Feb. 27, 2014 -- A new narcotic painkiller is due to come on the market in March, and critics want the FDA to reverse its approval of the drug, Zohydro ER. They claim it could become the next OxyContin, another opioid that’s become a popular drug of abuse.
Critics of the FDA's ruling include attorneys general from 28 states and FED UP!, a union of consumer groups, addiction treatment providers, drug and alcohol prevention programs, and other interested groups. They have petitioned FDA Commissioner Margaret Hamburg, MD, to prevent Zohydro from coming on the market. The FDA approved the drug even though its advisory committee voted 12 to 2 against approval.
"I firmly believe that the benefits of this product outweigh its risks," the FDA’s Bob Rappaport, MD, wrote in the summary review explaining why he approved Zohydro last October. Rappaport is director of the FDA's Division of Anesthesia, Analgesia, and Addiction Products. "Many patients in the U.S. suffer from untreated or poorly treated chronic pain. Further limiting access to potential treatments is not the answer when new treatments are critically needed.”
Opioids are a man-made type of narcotic pain medication. They subdue the central nervous system, ease pain, and induce sleep. They can have serious side effects if not used properly.
Here are some commonly asked questions about Zohydro, made by Zogenix, a San Diego company.
Q. Why do people want the FDA to reverse its approval of Zohydro?
A. Zohydro is too easy to abuse, critics say. It is the only approved extended-release product that contains the man-made opioid hydrocodone. It will be available in doses as high as 50 milligrams per pill -- five times the amount in immediate-release hydrocodone pills. Even though it is meant to release hydrocodone slowly over 12 hours, the pill could be tampered with to release a large dose all at once, says Andrew Kolodny, MD, co-founder of the group Physicians for Responsible Opioid Prescribing.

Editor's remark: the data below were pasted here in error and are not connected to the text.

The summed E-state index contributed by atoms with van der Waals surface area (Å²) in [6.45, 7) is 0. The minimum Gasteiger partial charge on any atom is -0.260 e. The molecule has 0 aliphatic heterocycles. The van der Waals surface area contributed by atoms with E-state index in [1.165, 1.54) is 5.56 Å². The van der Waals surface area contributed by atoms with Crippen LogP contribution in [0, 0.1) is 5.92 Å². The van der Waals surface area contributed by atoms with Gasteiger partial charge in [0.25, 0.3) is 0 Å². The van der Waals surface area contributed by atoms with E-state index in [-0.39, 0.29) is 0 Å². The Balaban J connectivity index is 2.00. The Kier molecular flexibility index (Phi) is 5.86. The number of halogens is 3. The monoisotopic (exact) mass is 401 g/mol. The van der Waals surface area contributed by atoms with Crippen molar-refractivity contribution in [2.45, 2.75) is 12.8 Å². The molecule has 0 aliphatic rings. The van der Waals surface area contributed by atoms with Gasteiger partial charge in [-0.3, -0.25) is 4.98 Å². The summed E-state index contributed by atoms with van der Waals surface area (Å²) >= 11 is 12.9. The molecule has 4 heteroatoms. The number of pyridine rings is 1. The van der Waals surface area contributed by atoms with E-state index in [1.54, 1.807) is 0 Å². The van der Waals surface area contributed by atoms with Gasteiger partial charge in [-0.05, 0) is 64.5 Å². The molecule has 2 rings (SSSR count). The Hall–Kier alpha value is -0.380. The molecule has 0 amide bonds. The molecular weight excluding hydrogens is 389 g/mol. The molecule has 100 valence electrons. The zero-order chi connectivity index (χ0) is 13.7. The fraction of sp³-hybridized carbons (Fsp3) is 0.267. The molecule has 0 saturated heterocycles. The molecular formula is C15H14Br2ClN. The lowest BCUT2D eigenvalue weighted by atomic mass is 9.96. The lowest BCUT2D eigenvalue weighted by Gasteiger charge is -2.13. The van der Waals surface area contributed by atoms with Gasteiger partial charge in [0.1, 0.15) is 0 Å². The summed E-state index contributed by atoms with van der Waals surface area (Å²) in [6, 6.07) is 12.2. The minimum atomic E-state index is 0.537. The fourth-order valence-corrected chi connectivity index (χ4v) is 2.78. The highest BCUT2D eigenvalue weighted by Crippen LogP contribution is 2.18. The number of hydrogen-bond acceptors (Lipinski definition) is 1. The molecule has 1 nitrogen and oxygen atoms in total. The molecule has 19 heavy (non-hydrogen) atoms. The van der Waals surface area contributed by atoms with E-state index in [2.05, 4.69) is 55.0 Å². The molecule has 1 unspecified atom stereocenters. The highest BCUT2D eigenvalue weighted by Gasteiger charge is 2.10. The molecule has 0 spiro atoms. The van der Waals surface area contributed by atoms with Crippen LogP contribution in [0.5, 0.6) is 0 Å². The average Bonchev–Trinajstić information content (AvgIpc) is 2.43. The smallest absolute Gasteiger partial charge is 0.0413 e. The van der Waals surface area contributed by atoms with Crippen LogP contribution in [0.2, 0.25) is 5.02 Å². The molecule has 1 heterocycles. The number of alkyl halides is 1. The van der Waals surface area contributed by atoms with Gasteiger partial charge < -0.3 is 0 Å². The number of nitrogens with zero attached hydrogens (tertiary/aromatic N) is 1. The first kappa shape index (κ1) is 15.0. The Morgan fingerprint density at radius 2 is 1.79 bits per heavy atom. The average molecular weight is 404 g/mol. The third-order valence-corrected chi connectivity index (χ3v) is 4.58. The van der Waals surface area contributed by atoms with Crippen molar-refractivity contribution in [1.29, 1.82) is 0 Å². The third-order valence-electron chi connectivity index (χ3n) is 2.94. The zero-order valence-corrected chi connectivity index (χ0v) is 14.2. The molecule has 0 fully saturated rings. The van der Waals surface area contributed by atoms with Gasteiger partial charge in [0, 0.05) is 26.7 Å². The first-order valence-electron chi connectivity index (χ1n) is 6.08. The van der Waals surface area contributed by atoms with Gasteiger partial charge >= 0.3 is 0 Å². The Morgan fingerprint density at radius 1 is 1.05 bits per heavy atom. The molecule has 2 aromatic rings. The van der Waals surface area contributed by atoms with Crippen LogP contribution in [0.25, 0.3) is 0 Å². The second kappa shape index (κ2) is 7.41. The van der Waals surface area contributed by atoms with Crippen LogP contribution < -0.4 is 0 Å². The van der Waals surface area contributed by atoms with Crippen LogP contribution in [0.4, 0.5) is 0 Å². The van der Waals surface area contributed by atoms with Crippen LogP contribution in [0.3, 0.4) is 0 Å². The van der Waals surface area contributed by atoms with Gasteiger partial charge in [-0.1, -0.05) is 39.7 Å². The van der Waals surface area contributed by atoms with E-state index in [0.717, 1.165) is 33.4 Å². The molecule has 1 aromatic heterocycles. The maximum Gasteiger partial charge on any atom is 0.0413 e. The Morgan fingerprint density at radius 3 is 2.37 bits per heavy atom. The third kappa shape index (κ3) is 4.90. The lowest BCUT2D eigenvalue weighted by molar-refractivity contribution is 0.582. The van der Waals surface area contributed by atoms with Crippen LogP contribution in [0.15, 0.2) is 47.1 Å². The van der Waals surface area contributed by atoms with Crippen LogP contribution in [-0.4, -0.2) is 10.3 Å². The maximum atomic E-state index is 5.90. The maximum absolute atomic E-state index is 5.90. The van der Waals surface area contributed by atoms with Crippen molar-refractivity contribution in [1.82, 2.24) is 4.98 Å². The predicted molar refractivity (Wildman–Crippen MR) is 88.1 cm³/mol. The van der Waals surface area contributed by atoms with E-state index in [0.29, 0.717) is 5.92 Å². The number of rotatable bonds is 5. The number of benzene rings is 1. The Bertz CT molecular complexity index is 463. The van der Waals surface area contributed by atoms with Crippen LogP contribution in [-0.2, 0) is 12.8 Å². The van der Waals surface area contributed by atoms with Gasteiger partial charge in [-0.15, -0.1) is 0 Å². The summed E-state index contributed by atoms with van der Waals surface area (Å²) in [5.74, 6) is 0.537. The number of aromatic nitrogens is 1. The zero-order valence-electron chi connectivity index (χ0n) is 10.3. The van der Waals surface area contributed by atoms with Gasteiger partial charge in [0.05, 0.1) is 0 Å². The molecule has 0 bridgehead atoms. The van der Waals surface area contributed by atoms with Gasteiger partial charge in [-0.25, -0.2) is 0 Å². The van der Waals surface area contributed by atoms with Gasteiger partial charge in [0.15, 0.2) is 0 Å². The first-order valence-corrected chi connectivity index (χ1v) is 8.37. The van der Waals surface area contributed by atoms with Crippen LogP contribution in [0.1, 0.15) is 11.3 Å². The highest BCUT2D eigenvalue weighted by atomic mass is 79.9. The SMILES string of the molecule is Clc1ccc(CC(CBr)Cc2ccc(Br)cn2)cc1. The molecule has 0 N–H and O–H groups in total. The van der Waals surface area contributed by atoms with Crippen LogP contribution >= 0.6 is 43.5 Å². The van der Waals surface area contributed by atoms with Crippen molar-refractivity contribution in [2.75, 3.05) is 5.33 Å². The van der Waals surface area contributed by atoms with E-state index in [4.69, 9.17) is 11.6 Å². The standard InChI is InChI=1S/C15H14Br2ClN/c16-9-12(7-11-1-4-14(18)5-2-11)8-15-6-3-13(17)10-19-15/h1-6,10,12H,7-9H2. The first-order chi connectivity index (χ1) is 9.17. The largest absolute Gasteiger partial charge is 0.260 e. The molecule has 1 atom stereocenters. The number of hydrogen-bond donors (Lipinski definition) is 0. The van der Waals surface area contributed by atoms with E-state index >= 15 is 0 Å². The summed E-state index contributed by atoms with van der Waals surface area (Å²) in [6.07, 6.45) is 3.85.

Two members of the FDA’s controlled substance staff warned about the potential for abuse in materials presented to the advisory committee. “If approved and marketed, Zohydro ER will be abused, possibly at a rate greater than that of currently available hydrocodone combination products,” wrote medical officer Lori Love, MD, PhD, and pharmacologist James Tolliver, PhD.
Zogenix is “currently evaluating two different technologies to ensure we develop the most effective formulation to minimize misuse and abuse,” says company spokeswoman Julie Normart. The company is also taking other actions to lower the risk of abuse, according to a statement supplied by Normart. These include locking pill bottle caps and an external “safe-use board” made up of experts in abuse, misuse, and diversion.
Jason Jerry, MD, an addiction specialist at the Cleveland Clinic, questions why Zogenix doesn’t wait to introduce Zohydro until they develop a version of it that's harder to abuse. “I’m not sure why there’s this great rush to get this to market,” Jerry says.